Church childcare is back for Sunday services! Childcare will be provided every Sunday from 8:30 a.m.-12:30 p.m. for children ages 2 months through 3 years of age! The location is the same as in the past, first floor, room #115. Masks are required in St. David’s buildings. Temperature checks and a brief health form completion will be required. We look forward to seeing you! For more information please contact childcare coordinator Laura Lancaster Faulk.

Parent Orientation – Sunday, Aug. 29

10:15-11:10 a.m., Crail Hall

As we return to in-person formation for the first time in 18 months, parents of children (infants through 5th grade) are invited to an orientation for the 2021-22 school year. Join director of children’s ministry Amanda Wischkaemper and church childcare coordinator Laura Faulk for a morning of catch up and Q&A.

Children’s Christian Education Classes

Children’s classes meet 10:15-11:10 a.m. on the first floor of the church Sept. 5, 2021-May 29, 2022. Not meeting: Nov. 14 and 28, Dec. 26, March 13, and April 17. Register once for the whole year.

The Catechesis of the Good Shepherd is a Montessori-based, experiential educational program focused on liturgy and scripture. Children direct their own learning in a carefully prepared environment (an “Atrium”) which supports children’s unique capabilities and interests, and gives them the opportunity to grow in love and knowledge of God through the Christian tradition.

  • The Good Shepherd Atrium (Ages 3-6)
  • The True Vine Atrium (Ages 6-9)

Junior Journeys offers age-appropriate, short-term courses that focus on specific topics in Children’s walk with and path to God. From Scripture to favorite movies, there are lessons about God’s love all around us!

Junior Journeys offers age-appropriate, short-term courses that focus on specific topics in Children’s walk with and path to God. From Scripture to favorite movies, there are lessons about God’s love all around us! Classes are divided by age:

  • Preschool & Kindergarten
  • 1st-3rd Grades
  • 4th-5th Grades

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Pride 2021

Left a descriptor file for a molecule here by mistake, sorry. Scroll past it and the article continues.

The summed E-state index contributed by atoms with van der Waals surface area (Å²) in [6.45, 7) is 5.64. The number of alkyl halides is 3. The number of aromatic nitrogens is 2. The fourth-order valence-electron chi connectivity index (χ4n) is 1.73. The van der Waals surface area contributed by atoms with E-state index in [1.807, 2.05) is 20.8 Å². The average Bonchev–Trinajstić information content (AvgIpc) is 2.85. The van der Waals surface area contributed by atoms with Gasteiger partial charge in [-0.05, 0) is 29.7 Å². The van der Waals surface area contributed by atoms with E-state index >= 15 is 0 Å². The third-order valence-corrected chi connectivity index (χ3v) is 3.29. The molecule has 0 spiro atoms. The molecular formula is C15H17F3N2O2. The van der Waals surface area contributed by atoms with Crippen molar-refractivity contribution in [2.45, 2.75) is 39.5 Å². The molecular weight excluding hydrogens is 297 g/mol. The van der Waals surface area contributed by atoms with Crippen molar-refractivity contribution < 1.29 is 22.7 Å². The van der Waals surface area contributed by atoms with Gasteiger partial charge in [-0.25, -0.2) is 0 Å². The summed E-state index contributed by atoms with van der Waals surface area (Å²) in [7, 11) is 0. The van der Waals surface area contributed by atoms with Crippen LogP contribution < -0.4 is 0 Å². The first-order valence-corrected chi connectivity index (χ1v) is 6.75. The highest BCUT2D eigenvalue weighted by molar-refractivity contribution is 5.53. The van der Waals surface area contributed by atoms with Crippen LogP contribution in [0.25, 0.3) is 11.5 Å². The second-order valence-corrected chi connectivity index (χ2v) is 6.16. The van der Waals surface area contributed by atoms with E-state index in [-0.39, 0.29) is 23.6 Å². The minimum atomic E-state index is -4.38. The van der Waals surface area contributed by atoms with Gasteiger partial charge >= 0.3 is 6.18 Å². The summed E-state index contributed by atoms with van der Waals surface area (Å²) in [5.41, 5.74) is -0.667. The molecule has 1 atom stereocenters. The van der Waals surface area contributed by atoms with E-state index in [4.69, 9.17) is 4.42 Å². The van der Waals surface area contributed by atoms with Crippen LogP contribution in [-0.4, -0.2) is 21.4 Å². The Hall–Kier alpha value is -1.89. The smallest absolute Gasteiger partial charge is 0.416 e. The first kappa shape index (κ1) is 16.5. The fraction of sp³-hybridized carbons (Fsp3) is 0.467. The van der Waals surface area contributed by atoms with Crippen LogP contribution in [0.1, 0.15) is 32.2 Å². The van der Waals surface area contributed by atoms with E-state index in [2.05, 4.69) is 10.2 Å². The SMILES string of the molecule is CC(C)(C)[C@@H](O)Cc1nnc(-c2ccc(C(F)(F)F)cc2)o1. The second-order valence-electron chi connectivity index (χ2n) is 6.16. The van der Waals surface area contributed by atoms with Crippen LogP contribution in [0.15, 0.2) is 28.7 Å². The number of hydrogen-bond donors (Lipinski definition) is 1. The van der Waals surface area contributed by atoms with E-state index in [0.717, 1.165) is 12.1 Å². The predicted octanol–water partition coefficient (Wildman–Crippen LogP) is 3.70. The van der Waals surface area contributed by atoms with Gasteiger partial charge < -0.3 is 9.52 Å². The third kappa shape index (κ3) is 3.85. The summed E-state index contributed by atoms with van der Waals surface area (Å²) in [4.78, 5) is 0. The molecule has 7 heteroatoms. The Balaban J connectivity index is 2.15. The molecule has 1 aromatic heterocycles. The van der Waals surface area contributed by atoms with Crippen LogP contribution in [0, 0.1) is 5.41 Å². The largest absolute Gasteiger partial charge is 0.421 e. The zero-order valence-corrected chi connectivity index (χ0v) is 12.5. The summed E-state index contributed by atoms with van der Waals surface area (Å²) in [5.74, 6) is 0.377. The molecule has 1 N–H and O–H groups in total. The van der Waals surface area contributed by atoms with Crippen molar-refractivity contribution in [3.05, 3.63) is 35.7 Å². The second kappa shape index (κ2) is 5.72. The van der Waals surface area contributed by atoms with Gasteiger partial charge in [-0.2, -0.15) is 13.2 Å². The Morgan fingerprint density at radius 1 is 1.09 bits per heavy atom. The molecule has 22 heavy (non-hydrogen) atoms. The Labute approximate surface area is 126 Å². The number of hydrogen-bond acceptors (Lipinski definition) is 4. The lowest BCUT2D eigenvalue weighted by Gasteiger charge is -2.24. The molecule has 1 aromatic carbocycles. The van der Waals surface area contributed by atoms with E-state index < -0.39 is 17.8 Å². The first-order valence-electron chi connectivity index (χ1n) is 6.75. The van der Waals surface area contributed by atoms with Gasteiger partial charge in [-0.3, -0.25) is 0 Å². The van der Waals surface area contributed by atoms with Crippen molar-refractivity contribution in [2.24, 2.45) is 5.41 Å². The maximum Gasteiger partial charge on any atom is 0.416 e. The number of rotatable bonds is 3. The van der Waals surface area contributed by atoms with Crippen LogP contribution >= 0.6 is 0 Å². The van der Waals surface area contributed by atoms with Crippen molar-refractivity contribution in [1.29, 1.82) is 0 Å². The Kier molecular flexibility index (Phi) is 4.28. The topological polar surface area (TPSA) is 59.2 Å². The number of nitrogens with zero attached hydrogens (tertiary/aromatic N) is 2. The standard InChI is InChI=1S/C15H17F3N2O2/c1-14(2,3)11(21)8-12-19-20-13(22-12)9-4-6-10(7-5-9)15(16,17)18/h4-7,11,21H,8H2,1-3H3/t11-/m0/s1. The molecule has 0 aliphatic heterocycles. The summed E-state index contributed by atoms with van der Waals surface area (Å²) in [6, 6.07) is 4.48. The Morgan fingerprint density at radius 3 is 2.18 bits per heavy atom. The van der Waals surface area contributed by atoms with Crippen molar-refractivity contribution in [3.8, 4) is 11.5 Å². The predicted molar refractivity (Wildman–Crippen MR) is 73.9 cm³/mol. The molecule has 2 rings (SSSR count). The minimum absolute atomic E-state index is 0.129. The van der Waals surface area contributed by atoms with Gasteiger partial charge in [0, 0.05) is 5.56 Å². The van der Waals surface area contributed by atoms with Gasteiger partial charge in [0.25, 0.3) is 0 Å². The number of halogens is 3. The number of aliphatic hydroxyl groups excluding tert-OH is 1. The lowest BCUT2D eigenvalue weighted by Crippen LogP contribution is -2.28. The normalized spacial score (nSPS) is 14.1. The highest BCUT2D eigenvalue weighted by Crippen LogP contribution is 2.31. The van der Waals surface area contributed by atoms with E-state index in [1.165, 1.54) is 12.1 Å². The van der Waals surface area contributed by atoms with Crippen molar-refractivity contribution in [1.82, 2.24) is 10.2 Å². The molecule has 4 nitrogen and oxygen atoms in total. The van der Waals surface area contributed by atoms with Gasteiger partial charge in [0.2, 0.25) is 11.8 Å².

Pride Parade Worship Service

Saturday, Aug. 15, 6-7 p.m., Historic Church Eucharist and Blessing service prior to the Austin Pride Parade.

Volunteer and March in Pride Parade

Austin Area Episcopalians marching in the Pride parade are calling for volunteers to walk together, and hand out materials with information about affirming congregations. Visit this this SignUp Genius page to volunteer to decorate the float, bring snacks, clean up, and more.

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Music Notes | Eighth Sunday After Pentecost

Eric Mellenbruch Associate Director of Music and Organist

Although the Fourth Sunday of Easter in the modern lectionary is always a ‘Good Shepherd’ Sunday, featuring relevant selections from the Gospel of John and concomitantly Psalm 23, shepherd imagery also appears at other times. This Sunday we read in Mark’s Gospel that Jesus looked upon the crowds who came to see him as ‘sheep without a shepherd’, and from our perspective – with the context of the aforementioned passages from John’s Gospel – we naturally understand Our Lord to have taken up the role of shepherd to those flocks. In the passage from Jeremiah we read that, in place of ‘shepherds who destroy and scatter the sheep of [his] pasture’, the LORD promised to ‘raise up shepherds over them who will shepherd them, and they shall not fear any longer…’, and to ‘raise up for David a righteous Branch’. Psalm 23 completes the set of related readings.